“We want to remind everyone that 10 years is too long” to implement Vision Zero, Charlop-Powers said. “This is a matter of life and death.”

  • Larry Littlefield

    I must say I don’t get the idea of dropping speed limits on arterials but keeping them up on one-lane sidestreets. Shouldn’t the city do the reverse?

  • J

    Great news, but it needs enforcement and design changes to actually reduce speeding and improve safety. Broadway has far too many car lanes on most of its length. The only reason it isn’t more deadly is that curbside parking is so poorly priced and regulated that one lane in each direction is almost always used for double parking. Reduce lane widths, add bike lanes, properly regulate parking, aggressively add bump-outs, remove excess travel lanes, etc. Lots that can be done, but a 25mph speed limit is a good first step.

  • J

    The residential streets aren’t really where people are dying, so it makes sense to focus first on the arterials. Also, the arterials are a heavier lift to reduce speed limits on, so I think the idea is to use the current momentum to lower the speed on the big streets now. Then reducing speed limits on residential streets will be easy.

  • R

    If you drop them to 25 on the arterials it makes the case for dropping them to 20 or even 15 on the side streets much easier down the line.

  • JK

    Great! And how about 25mph for Riverside Drive, which is a big bike commuting route? Many motorists seem to think that the speed limit on Riverside is 40mph — which is a bit scary since cyclists are often stuck in the door zone during peak times.

  • J

    Indeed! And 20mph zones are already spreading quickly.

  • JamesR

    Why wasn’t this extended all the way to the city line in Yonkers? Does not compute.

  • Mark Walker

    I’m thrilled. This may actually make my life safer. Kudos to all involved. I do have a question, though. We seem to be taking a two-tiered approach with reductions to 25 mph in some areas and 20 mph in others. I get that the latter is for school zones. But wouldn’t a more uniform 20 mph approach achieve even greater safety and make messaging a little simpler? Or am I just not paying enough attention to Gresham’s Law?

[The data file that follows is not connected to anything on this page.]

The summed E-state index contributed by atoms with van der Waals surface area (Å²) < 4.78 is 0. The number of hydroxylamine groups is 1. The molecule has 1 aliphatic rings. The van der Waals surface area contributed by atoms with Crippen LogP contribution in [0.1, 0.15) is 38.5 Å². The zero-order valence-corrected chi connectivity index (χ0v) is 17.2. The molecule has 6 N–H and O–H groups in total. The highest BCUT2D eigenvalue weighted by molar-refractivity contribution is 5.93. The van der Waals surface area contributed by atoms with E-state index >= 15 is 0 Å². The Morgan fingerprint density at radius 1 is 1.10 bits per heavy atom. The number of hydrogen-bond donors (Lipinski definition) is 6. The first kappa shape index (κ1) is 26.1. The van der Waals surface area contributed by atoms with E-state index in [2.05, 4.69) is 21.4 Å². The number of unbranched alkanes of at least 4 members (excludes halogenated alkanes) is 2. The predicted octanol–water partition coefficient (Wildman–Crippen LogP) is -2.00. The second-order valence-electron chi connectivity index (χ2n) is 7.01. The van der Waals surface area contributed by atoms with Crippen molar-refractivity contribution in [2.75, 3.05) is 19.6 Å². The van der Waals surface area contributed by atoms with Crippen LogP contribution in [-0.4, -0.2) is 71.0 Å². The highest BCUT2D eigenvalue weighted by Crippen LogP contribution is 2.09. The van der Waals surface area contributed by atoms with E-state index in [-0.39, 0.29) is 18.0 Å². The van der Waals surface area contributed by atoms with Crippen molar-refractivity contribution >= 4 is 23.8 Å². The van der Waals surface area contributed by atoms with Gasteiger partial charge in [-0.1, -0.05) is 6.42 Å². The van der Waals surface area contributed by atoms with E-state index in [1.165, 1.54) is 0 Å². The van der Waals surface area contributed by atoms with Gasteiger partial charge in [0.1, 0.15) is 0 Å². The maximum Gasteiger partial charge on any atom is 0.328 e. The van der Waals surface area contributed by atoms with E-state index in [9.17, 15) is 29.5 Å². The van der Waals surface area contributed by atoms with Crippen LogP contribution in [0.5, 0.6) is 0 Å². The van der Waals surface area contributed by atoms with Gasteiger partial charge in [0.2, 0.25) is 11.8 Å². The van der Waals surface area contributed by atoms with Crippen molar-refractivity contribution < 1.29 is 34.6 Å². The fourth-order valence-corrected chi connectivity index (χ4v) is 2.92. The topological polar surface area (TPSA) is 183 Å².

• qrt145

    The side streets self-regulate to some extent because they are narrower, often blocked by double-parked vehicles, and drivers hit a red light almost at every corner. It’s hard to speed on those streets. While having a higher official street limit on the side streets doesn’t make sense, it’s not as high a priority, and for now I think the only way to lower the speed limit is to put up signs, until the legislature lowers the default speed limit.

  • Guest

    People get mowed down trying to get to Van Cortlandt Park, where it’s really treated like a highway!

  • Wilfried84

    I have to say, I kinda don’t get it. What good is posting a sign with a lower number, when they speed as it is, with impunity?

  • Clarke

    What cute signs!

  • Brooklynite

    This is good but all of it will be meaningless without enforcement and I am sorry but I just don’t trust that the NYPD is going to put resources into this in the long-term. In fact, I expect the cops will pretty well stop handing out summonses to drivers right around the time the next mayoral election campaign starts heating up, if not a whole lot sooner.

    We need automated enforcement, street design changes, congestion pricing to raise money and reduce the number of private motor vehicles rolling through NYC, and vastly improved transit, biking and taxi service.

    Street signs with the number “25” printed on them are a positive but tiny first step. But this is not going to get the job done.